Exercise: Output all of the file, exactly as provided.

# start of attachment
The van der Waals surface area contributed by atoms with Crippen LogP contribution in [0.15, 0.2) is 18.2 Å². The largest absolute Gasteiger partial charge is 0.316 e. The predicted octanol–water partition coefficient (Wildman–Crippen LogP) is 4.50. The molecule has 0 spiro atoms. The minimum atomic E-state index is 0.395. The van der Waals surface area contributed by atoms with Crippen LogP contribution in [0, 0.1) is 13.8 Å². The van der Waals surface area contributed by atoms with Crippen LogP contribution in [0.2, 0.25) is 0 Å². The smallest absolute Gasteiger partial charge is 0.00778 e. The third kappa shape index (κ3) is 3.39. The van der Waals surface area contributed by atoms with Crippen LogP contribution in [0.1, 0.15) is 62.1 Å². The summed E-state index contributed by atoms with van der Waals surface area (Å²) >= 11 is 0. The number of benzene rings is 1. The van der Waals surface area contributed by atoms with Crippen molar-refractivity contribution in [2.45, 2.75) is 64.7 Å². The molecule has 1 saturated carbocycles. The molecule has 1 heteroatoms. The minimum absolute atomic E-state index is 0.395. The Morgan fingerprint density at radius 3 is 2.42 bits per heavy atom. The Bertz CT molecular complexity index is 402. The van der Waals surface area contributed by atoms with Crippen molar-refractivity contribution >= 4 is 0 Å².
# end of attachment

The van der Waals surface area contributed by atoms with Crippen LogP contribution in [0.15, 0.2) is 18.2 Å². The largest absolute Gasteiger partial charge is 0.316 e. The predicted octanol–water partition coefficient (Wildman–Crippen LogP) is 4.50. The molecule has 0 spiro atoms. The minimum atomic E-state index is 0.395. The van der Waals surface area contributed by atoms with Crippen LogP contribution in [0, 0.1) is 13.8 Å². The van der Waals surface area contributed by atoms with Crippen LogP contribution in [0.2, 0.25) is 0 Å². The smallest absolute Gasteiger partial charge is 0.00778 e. The third kappa shape index (κ3) is 3.39. The van der Waals surface area contributed by atoms with Crippen LogP contribution in [0.1, 0.15) is 62.1 Å². The summed E-state index contributed by atoms with van der Waals surface area (Å²) >= 11 is 0. The number of benzene rings is 1. The van der Waals surface area contributed by atoms with Crippen molar-refractivity contribution in [2.45, 2.75) is 64.7 Å². The molecule has 1 saturated carbocycles. The molecule has 1 heteroatoms. The minimum absolute atomic E-state index is 0.395. The Morgan fingerprint density at radius 3 is 2.42 bits per heavy atom. The Bertz CT molecular complexity index is 402. The van der Waals surface area contributed by atoms with Crippen molar-refractivity contribution >= 4 is 0 Å².